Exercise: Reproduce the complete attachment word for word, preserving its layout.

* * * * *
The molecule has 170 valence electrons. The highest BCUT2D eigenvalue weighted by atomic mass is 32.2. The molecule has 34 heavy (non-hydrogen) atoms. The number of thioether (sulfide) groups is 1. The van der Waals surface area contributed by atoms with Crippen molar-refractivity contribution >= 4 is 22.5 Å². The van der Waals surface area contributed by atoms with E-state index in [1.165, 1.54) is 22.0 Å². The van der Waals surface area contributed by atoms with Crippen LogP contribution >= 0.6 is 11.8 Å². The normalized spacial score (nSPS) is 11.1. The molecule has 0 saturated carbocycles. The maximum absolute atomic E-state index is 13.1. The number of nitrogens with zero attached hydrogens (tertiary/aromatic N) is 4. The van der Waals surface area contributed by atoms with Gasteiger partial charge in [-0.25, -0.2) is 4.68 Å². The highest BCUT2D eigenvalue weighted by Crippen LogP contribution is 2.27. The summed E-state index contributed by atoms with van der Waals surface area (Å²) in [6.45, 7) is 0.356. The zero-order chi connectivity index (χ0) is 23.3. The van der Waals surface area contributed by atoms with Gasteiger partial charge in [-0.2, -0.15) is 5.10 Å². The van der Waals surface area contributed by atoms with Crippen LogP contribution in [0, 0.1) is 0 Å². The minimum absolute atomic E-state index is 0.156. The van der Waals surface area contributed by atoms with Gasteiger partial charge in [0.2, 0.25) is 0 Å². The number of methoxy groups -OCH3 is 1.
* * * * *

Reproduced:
The molecule has 170 valence electrons. The highest BCUT2D eigenvalue weighted by atomic mass is 32.2. The molecule has 34 heavy (non-hydrogen) atoms. The number of thioether (sulfide) groups is 1. The van der Waals surface area contributed by atoms with Crippen molar-refractivity contribution >= 4 is 22.5 Å². The van der Waals surface area contributed by atoms with E-state index in [1.165, 1.54) is 22.0 Å². The van der Waals surface area contributed by atoms with Crippen LogP contribution >= 0.6 is 11.8 Å². The normalized spacial score (nSPS) is 11.1. The molecule has 0 saturated carbocycles. The maximum absolute atomic E-state index is 13.1. The number of nitrogens with zero attached hydrogens (tertiary/aromatic N) is 4. The van der Waals surface area contributed by atoms with Gasteiger partial charge in [-0.25, -0.2) is 4.68 Å². The highest BCUT2D eigenvalue weighted by Crippen LogP contribution is 2.27. The summed E-state index contributed by atoms with van der Waals surface area (Å²) in [6.45, 7) is 0.356. The zero-order chi connectivity index (χ0) is 23.3. The van der Waals surface area contributed by atoms with Gasteiger partial charge in [-0.2, -0.15) is 5.10 Å². The van der Waals surface area contributed by atoms with Crippen LogP contribution in [0, 0.1) is 0 Å². The minimum absolute atomic E-state index is 0.156. The van der Waals surface area contributed by atoms with Gasteiger partial charge in [0.2, 0.25) is 0 Å². The number of methoxy groups -OCH3 is 1.